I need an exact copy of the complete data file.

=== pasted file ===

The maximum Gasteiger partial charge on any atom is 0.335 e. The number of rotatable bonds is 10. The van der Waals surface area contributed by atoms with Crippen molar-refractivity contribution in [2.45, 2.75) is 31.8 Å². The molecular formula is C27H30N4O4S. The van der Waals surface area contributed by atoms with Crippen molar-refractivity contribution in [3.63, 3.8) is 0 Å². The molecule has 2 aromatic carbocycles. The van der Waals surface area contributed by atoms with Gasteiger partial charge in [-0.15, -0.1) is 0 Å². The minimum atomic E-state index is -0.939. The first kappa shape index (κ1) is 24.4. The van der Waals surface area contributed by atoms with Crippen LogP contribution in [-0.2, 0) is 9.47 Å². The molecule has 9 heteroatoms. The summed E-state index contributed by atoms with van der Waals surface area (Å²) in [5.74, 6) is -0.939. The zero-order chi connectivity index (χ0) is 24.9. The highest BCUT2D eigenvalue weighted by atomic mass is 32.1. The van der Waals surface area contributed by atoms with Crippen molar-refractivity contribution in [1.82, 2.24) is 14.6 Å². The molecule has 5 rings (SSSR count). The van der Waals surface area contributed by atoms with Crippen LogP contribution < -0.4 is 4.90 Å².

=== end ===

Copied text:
The maximum Gasteiger partial charge on any atom is 0.335 e. The number of rotatable bonds is 10. The van der Waals surface area contributed by atoms with Crippen molar-refractivity contribution in [2.45, 2.75) is 31.8 Å². The molecular formula is C27H30N4O4S. The van der Waals surface area contributed by atoms with Crippen molar-refractivity contribution in [3.63, 3.8) is 0 Å². The molecule has 2 aromatic carbocycles. The van der Waals surface area contributed by atoms with Gasteiger partial charge in [-0.15, -0.1) is 0 Å². The minimum atomic E-state index is -0.939. The first kappa shape index (κ1) is 24.4. The van der Waals surface area contributed by atoms with Crippen LogP contribution in [-0.2, 0) is 9.47 Å². The molecule has 9 heteroatoms. The summed E-state index contributed by atoms with van der Waals surface area (Å²) in [5.74, 6) is -0.939. The zero-order chi connectivity index (χ0) is 24.9. The highest BCUT2D eigenvalue weighted by atomic mass is 32.1. The van der Waals surface area contributed by atoms with Crippen molar-refractivity contribution in [1.82, 2.24) is 14.6 Å². The molecule has 5 rings (SSSR count). The van der Waals surface area contributed by atoms with Crippen LogP contribution < -0.4 is 4.90 Å².